The work of Matthew Korbel-Bowers is unmistakable.
His pieces are bold and graphic—easy to imagine hanging alongside the work of beloved mid-century minimalists such as Josef Albers and Ellsworth Kelly. And yet, they’re distinctly modern, each with a nod to our always-progressing artistic technology. By day, Matthew is the Lead Creative at Portland’s famed PNCA and by night, he’s concocting creative experiments that become the foundations of his visual style. Read more about his philosophies and process below:
Hello! First off, tell us a little about yourself and what you’ve been up to lately.
I am an artist/designer in Portland, Oregon. I recently left my job as design director at UC Berkeley to do the same role at my alma mater, Pacific Northwest College of Art. For years now, I’ve been designing for brands like Nike, Adidas and Communication Arts magazine during the day, and making art and posters at night.
I grew up between San Francisco and Mendocino County, 2hrs north of the city. My background is a mix of creative hippies, victorians, yurts, good food, dirt roads, 90’s punk shows, liberalism, literature, redwoods, surf, comedy, and equality.
You’re currently based in Portland, OR, a city with a heavy emphasis on design. What are some of your favorite aesthetic landmarks around the city?
I never tire of the green gothic style of the St. Johns Bridge. And, I would be sad if the marquee signage of Powell’s Books ever changed. In a town of quality typography and ultra-brand awareness, Powell’s has stuck with its vintage NYC look that places sincerity before trend. Mainly, Portland just feels good. It really nails a relaxed, high-design aesthetic.
You’ve long had “real jobs” in the creative industry alongside creating your own work. How do these two aspects of your life interact? How do you find time to create?
It is funny because back when I was a design student at PNCA I didn’t imagine I would have an art practice to go with my design career. But, in art school, my eyes were opened to the concept of strategies for investigation and that, really, is what became the machine that makes the art. But yeah, I stay up late and push through being exhausted to do my own thing. Also, my partner is a busy, accomplished writer and we support each other to get work done.
Do you work directly with students at PNCA? If so, what are some of the main things you try to impress upon them?
I’m not faculty, but since I work as the creative lead in our communications and design office and since we have a culture of empowering students at every turn, I still get opportunities to be an educator and mentor. I want students to know their careers started yesterday. I preach, not to describe yourself as a student designer or student artist, but to confidently own the title of “designer” or “artist” and to start getting your work out there. Also, to realize your classmates become an invaluable lifelong network that will help you get jobs and shows—so don’t be a flake or a jerk.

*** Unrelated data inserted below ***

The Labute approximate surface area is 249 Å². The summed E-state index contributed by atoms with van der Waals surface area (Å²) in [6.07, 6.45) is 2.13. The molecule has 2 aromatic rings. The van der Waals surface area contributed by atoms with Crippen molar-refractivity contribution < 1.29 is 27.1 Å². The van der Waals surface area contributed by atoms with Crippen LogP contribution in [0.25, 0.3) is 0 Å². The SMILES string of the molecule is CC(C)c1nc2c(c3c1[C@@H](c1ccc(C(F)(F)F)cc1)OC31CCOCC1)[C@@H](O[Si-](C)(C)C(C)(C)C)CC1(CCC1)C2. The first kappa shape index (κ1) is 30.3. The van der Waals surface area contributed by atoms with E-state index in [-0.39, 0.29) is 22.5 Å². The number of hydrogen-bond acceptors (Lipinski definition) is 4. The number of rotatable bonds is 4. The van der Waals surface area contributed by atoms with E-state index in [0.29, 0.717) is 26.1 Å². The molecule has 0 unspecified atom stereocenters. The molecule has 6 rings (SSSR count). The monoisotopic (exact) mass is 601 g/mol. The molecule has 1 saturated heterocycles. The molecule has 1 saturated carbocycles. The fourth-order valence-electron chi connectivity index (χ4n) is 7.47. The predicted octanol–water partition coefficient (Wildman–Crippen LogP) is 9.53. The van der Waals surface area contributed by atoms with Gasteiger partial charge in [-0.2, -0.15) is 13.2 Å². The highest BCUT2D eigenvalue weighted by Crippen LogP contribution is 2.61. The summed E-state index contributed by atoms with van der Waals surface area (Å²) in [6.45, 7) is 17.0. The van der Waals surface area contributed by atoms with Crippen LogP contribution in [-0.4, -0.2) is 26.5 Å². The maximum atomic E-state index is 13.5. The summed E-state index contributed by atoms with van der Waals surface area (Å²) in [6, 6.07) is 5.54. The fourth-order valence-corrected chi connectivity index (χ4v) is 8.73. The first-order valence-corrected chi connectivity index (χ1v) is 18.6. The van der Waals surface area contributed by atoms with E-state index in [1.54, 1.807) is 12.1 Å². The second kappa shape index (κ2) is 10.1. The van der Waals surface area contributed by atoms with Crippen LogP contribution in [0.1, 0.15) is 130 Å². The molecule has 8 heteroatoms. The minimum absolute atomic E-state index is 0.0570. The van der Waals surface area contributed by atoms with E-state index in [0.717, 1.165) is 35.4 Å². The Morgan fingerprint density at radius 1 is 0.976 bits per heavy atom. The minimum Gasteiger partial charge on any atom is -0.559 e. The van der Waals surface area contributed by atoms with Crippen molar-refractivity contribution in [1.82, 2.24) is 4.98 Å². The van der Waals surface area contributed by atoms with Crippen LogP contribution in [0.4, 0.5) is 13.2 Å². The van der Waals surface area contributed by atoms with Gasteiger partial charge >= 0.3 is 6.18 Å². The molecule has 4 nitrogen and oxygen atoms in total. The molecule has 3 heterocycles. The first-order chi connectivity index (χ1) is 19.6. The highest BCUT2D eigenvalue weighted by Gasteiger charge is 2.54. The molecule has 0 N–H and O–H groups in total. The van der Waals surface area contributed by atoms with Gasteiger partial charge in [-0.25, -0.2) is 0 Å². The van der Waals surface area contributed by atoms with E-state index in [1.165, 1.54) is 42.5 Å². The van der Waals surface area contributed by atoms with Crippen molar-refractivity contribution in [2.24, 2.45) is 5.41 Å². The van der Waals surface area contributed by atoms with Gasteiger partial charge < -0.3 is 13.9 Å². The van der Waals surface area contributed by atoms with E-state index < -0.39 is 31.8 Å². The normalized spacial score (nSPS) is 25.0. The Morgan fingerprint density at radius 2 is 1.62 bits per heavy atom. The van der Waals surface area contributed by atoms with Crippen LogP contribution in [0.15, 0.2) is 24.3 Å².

What would you say to someone who is considering art school, but is unsure about the return on investment?
I can honestly say this is the most incredible time ever to go to art school. One reason is that the intersection of technology and creativity is booming. For example, at PNCA, creative coding and emerging technologies have been so popular that we launched a special program called Make+Think+Code to be our cutting edge lab that focuses on (digital) fabrication and prototyping, creative coding, data science, systems-thinking, the internet of things and smart technologies, creative entrepreneurship, and STEAM pedagogy. MTC puts on workshops, institutes, symposia, and hackathons/challenges that attracts a diverse professional community. Right now they are partnering with Intel on a big environmental project that is redefining what is possible at an art school.
It is just really exciting to see how our 100+ year old art school continues to surprise, to be cutting edge, and to have our graduates sought after by the world’s most influential brands, organizations, and collaborators.
The color palette you work with is so cohesive and specific. How do you go about choosing tones for a particular piece?
I like contrast, plants, and bodies of water. I like to read poetry when I’m working on a piece. Those are the elements that set the tone for me.
Tell us a bit about your creative process. How do ideas come to you, how do you execute them?
I set up physical experiments to produce forms that lead to further questions. Like, if you were interested in weightlessness you could sit down and start drawing or you could get a feather and drop it from a height. Then you could bring a fan into the mix, or water, or a greater height, and so on. That is my process. I then draw, paint, photograph and print the results of the experiments.
Your work rides the delicate balance of inspired by the past and living fully in the present. What eras of design inspire you most? Do you try actively to keep things modern?
I look at everything. I am a natural born forager. I am inspired by the process artists of the late 60’s because of the mindset, but I am blown away by what is going on right now.
Who are some of your favorite artists/designers (past or present!)?
Eva Hesse, Ping Zhu, Joan Mitchell, Jana Schroder, Tatiana Trouve, Paula Scher, Marina Abramovic, Lianne Barnes…
Finally, give us some advice on frustration/failure. What’s your advice for artists who feel stuck or unable to express themselves in the way they’d like?
I know the feeling well—the answer is process. Set up a form experiment and do a hundred or more studies. Don’t put any focus on the final piece. Take your favorite study and build it in a different medium. Then translate that back to the medium that you want to make progress in and keep repeating the process until you are exhausted, lose your mind, or make a breakthrough.